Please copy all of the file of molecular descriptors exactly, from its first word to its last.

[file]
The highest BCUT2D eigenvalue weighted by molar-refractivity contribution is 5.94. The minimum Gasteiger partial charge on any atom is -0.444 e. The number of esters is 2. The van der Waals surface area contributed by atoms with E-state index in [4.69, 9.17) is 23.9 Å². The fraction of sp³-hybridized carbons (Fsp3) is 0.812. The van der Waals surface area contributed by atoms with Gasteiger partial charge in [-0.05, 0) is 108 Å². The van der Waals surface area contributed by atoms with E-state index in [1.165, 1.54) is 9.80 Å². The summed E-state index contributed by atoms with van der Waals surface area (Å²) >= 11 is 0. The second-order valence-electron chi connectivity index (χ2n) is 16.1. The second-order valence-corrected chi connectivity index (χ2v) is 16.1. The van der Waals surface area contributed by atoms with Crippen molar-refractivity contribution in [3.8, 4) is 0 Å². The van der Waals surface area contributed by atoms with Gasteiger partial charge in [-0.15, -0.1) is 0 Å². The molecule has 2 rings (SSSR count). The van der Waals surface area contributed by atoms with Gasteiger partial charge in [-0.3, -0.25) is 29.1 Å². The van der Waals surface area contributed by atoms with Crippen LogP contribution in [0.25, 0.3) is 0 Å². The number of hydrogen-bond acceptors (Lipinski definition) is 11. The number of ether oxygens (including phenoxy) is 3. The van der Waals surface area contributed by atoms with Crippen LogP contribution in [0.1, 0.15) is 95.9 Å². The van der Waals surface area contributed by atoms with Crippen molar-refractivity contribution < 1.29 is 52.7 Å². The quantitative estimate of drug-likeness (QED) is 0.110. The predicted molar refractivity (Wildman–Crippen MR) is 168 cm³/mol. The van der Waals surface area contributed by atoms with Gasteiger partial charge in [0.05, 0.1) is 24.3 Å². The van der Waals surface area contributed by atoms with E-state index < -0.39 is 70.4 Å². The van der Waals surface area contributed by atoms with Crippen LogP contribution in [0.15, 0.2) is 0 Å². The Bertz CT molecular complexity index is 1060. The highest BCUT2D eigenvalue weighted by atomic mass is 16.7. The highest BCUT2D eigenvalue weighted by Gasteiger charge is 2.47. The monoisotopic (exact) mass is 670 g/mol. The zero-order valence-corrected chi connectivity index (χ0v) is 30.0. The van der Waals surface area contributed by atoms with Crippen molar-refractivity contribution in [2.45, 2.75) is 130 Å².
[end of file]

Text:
The highest BCUT2D eigenvalue weighted by molar-refractivity contribution is 5.94. The minimum Gasteiger partial charge on any atom is -0.444 e. The number of esters is 2. The van der Waals surface area contributed by atoms with E-state index in [4.69, 9.17) is 23.9 Å². The fraction of sp³-hybridized carbons (Fsp3) is 0.812. The van der Waals surface area contributed by atoms with Gasteiger partial charge in [-0.05, 0) is 108 Å². The van der Waals surface area contributed by atoms with E-state index in [1.165, 1.54) is 9.80 Å². The summed E-state index contributed by atoms with van der Waals surface area (Å²) >= 11 is 0. The second-order valence-electron chi connectivity index (χ2n) is 16.1. The second-order valence-corrected chi connectivity index (χ2v) is 16.1. The van der Waals surface area contributed by atoms with Crippen molar-refractivity contribution in [3.8, 4) is 0 Å². The van der Waals surface area contributed by atoms with Gasteiger partial charge in [-0.15, -0.1) is 0 Å². The molecule has 2 rings (SSSR count). The van der Waals surface area contributed by atoms with Gasteiger partial charge in [-0.3, -0.25) is 29.1 Å². The van der Waals surface area contributed by atoms with Crippen LogP contribution in [0.25, 0.3) is 0 Å². The number of hydrogen-bond acceptors (Lipinski definition) is 11. The number of ether oxygens (including phenoxy) is 3. The van der Waals surface area contributed by atoms with Crippen LogP contribution in [0.1, 0.15) is 95.9 Å². The van der Waals surface area contributed by atoms with Crippen molar-refractivity contribution < 1.29 is 52.7 Å². The quantitative estimate of drug-likeness (QED) is 0.110. The predicted molar refractivity (Wildman–Crippen MR) is 168 cm³/mol. The van der Waals surface area contributed by atoms with Gasteiger partial charge in [0.05, 0.1) is 24.3 Å². The van der Waals surface area contributed by atoms with E-state index < -0.39 is 70.4 Å². The van der Waals surface area contributed by atoms with Crippen LogP contribution in [0.15, 0.2) is 0 Å². The Bertz CT molecular complexity index is 1060. The highest BCUT2D eigenvalue weighted by atomic mass is 16.7. The highest BCUT2D eigenvalue weighted by Gasteiger charge is 2.47. The monoisotopic (exact) mass is 670 g/mol. The zero-order valence-corrected chi connectivity index (χ0v) is 30.0. The van der Waals surface area contributed by atoms with Crippen molar-refractivity contribution in [2.45, 2.75) is 130 Å².